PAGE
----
• ACTION STEP: Determine how many clients will be priced out of health insurance subsidies because of this rule and what safety net services are available (e.g., ADAP).
The Internal Revenue Service (IRS) published a final rule on eligibility for Advance Premium Tax Credits (APTC) to help consumers afford private insurance purchased through exchanges. To be eligible for APTC, a person must have income between 100 and 400 percent FPL and not have access to “minimum essential coverage.” The rule defines minimum essential coverage as access to government-sponsored health care (e.g., Medicaid) or affordable employer sponsored coverage. The rule defines affordability as employer-sponsored coverage that is not more than 9.5 percent of household income. However, in a very narrow interpretation of the law, the rule bases its definition of affordability on a self-only plan, not on a family plan. This means that uninsured family members of employees with access to affordable self-only employer coverage cannot qualify for a premium tax credit even if dependent coverage offered by an employer ends up exceeding 9.5 percent of household income.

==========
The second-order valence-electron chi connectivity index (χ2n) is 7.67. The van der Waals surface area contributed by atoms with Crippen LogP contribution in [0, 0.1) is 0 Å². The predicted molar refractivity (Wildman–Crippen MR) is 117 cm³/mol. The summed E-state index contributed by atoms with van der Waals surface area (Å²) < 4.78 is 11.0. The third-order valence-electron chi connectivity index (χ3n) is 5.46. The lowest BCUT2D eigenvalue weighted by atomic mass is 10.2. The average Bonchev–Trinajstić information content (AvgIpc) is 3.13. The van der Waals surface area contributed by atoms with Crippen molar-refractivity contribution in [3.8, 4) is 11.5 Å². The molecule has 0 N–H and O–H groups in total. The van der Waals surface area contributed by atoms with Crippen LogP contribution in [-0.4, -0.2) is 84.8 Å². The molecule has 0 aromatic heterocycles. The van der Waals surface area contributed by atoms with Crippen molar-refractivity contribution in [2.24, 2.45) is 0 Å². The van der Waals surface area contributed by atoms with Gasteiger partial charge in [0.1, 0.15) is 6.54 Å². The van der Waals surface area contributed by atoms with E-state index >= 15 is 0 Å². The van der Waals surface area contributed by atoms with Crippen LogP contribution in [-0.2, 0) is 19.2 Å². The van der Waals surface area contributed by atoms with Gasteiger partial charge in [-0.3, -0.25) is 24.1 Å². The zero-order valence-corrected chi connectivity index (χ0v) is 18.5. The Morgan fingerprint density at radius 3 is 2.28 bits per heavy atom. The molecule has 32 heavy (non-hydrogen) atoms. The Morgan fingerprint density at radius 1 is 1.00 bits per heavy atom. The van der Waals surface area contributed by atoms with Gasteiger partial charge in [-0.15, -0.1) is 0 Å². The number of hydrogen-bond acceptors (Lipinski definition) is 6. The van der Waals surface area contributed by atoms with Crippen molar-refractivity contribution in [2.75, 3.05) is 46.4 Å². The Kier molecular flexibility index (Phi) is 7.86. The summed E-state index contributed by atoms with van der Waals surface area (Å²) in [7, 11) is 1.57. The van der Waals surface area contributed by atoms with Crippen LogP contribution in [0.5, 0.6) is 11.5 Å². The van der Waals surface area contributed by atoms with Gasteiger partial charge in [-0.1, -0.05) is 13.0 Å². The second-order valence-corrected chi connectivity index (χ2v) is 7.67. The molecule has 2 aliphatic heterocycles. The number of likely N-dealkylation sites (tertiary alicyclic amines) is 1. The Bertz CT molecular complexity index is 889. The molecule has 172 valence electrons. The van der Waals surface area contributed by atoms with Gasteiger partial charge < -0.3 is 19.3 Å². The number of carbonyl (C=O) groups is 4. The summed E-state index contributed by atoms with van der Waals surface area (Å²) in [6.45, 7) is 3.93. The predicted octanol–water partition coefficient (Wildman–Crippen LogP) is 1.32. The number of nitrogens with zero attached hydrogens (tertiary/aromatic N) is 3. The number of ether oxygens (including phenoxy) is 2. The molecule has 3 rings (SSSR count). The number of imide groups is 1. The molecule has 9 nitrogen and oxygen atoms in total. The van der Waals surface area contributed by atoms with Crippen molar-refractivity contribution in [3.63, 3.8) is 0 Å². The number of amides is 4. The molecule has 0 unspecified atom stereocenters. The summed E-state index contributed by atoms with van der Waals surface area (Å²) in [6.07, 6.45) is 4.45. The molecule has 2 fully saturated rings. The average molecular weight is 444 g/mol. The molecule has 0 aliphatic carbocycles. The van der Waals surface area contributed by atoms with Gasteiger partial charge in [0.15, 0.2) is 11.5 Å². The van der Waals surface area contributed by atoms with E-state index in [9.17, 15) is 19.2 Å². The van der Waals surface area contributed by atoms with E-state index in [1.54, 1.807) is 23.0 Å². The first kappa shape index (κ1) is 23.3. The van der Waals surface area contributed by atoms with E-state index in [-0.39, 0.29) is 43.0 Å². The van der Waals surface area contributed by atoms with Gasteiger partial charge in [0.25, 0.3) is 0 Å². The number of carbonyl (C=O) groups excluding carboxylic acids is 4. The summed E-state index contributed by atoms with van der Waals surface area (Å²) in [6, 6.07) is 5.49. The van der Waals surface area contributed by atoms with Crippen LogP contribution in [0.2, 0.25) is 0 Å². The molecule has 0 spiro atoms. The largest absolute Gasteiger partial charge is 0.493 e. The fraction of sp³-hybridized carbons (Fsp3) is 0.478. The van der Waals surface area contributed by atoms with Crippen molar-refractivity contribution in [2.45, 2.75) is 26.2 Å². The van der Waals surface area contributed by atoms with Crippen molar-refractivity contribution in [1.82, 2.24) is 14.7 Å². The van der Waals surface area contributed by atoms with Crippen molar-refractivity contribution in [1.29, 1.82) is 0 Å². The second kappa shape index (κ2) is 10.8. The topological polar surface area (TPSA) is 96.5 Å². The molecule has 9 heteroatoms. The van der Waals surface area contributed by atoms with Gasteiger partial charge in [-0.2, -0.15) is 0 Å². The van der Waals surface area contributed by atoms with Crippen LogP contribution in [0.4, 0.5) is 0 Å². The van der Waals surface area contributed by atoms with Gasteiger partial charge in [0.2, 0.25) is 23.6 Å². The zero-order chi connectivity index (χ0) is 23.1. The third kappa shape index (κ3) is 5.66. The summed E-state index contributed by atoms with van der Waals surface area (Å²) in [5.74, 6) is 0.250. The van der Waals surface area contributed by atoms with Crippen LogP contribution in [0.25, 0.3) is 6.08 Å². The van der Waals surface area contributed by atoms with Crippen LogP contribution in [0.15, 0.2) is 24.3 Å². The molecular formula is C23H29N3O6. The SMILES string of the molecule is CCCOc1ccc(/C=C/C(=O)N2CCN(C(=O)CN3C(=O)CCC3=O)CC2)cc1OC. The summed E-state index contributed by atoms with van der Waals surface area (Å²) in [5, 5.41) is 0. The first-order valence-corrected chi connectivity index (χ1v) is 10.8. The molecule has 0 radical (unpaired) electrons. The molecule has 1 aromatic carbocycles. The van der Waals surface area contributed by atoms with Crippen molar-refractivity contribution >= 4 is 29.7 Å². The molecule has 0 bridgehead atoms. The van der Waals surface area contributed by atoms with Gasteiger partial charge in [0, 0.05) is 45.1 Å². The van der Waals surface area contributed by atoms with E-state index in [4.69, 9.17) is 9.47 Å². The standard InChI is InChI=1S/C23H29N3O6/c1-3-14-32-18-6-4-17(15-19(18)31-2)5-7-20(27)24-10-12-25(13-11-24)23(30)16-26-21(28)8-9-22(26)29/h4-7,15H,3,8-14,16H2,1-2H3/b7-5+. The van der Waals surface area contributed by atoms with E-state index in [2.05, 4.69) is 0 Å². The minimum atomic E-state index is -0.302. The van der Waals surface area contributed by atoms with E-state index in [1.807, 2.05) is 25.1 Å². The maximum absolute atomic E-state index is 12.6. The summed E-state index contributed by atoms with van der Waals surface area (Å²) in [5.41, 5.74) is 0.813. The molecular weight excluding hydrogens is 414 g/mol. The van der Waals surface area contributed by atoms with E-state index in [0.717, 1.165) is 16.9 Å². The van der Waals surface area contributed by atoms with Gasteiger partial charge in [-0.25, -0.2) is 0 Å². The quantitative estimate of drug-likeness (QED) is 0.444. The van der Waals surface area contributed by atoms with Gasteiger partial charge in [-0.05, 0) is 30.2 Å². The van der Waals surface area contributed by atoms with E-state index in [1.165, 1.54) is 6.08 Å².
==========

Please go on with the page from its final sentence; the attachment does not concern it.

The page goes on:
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Exemptions from Individual Mandate
  • ACTION STEP: Ensure that consumers are aware of the exemptions from the penalty for not having insurance coverage.